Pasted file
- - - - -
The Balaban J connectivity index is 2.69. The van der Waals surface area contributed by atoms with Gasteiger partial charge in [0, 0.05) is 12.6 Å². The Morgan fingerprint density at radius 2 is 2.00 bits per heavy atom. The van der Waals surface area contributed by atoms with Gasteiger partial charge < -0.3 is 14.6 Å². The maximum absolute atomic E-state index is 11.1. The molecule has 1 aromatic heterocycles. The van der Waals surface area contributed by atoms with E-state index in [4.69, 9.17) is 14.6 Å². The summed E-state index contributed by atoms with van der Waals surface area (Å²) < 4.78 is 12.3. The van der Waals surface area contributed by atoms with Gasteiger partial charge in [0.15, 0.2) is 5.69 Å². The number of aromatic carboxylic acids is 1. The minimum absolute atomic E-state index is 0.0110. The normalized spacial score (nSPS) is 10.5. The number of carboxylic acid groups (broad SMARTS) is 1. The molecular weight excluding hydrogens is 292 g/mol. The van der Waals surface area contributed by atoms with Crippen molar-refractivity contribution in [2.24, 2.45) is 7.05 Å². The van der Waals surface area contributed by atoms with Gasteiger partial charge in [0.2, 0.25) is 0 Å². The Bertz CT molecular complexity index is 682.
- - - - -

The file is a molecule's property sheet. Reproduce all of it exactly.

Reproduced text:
The Balaban J connectivity index is 2.69. The van der Waals surface area contributed by atoms with Gasteiger partial charge in [0, 0.05) is 12.6 Å². The Morgan fingerprint density at radius 2 is 2.00 bits per heavy atom. The van der Waals surface area contributed by atoms with Gasteiger partial charge < -0.3 is 14.6 Å². The maximum absolute atomic E-state index is 11.1. The molecule has 1 aromatic heterocycles. The van der Waals surface area contributed by atoms with E-state index in [4.69, 9.17) is 14.6 Å². The summed E-state index contributed by atoms with van der Waals surface area (Å²) < 4.78 is 12.3. The van der Waals surface area contributed by atoms with Gasteiger partial charge in [0.15, 0.2) is 5.69 Å². The number of aromatic carboxylic acids is 1. The minimum absolute atomic E-state index is 0.0110. The normalized spacial score (nSPS) is 10.5. The number of carboxylic acid groups (broad SMARTS) is 1. The molecular weight excluding hydrogens is 292 g/mol. The van der Waals surface area contributed by atoms with Crippen molar-refractivity contribution in [2.24, 2.45) is 7.05 Å². The van der Waals surface area contributed by atoms with Gasteiger partial charge in [0.2, 0.25) is 0 Å². The Bertz CT molecular complexity index is 682.